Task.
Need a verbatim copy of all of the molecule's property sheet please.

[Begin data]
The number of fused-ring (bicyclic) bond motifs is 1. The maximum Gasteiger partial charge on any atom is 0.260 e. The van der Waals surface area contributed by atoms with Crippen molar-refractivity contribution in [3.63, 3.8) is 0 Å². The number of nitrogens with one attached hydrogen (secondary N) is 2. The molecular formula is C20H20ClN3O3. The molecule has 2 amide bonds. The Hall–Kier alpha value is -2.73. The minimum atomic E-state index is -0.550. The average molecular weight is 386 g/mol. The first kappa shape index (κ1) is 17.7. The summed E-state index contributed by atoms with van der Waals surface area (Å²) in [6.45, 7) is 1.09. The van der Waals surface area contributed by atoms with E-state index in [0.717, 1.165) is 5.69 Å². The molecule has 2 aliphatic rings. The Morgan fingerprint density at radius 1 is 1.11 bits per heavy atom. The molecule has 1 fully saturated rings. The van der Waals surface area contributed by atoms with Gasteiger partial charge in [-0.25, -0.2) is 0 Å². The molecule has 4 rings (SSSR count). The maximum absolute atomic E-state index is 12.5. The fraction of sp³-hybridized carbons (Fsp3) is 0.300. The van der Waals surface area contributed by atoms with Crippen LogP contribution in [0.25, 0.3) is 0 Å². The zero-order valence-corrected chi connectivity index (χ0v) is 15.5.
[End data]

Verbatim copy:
The number of fused-ring (bicyclic) bond motifs is 1. The maximum Gasteiger partial charge on any atom is 0.260 e. The van der Waals surface area contributed by atoms with Crippen molar-refractivity contribution in [3.63, 3.8) is 0 Å². The number of nitrogens with one attached hydrogen (secondary N) is 2. The molecular formula is C20H20ClN3O3. The molecule has 2 amide bonds. The Hall–Kier alpha value is -2.73. The minimum atomic E-state index is -0.550. The average molecular weight is 386 g/mol. The first kappa shape index (κ1) is 17.7. The summed E-state index contributed by atoms with van der Waals surface area (Å²) in [6.45, 7) is 1.09. The van der Waals surface area contributed by atoms with E-state index in [0.717, 1.165) is 5.69 Å². The molecule has 2 aliphatic rings. The Morgan fingerprint density at radius 1 is 1.11 bits per heavy atom. The molecule has 1 fully saturated rings. The van der Waals surface area contributed by atoms with Gasteiger partial charge in [-0.25, -0.2) is 0 Å². The molecule has 4 rings (SSSR count). The maximum absolute atomic E-state index is 12.5. The fraction of sp³-hybridized carbons (Fsp3) is 0.300. The van der Waals surface area contributed by atoms with Crippen LogP contribution in [0.25, 0.3) is 0 Å². The zero-order valence-corrected chi connectivity index (χ0v) is 15.5.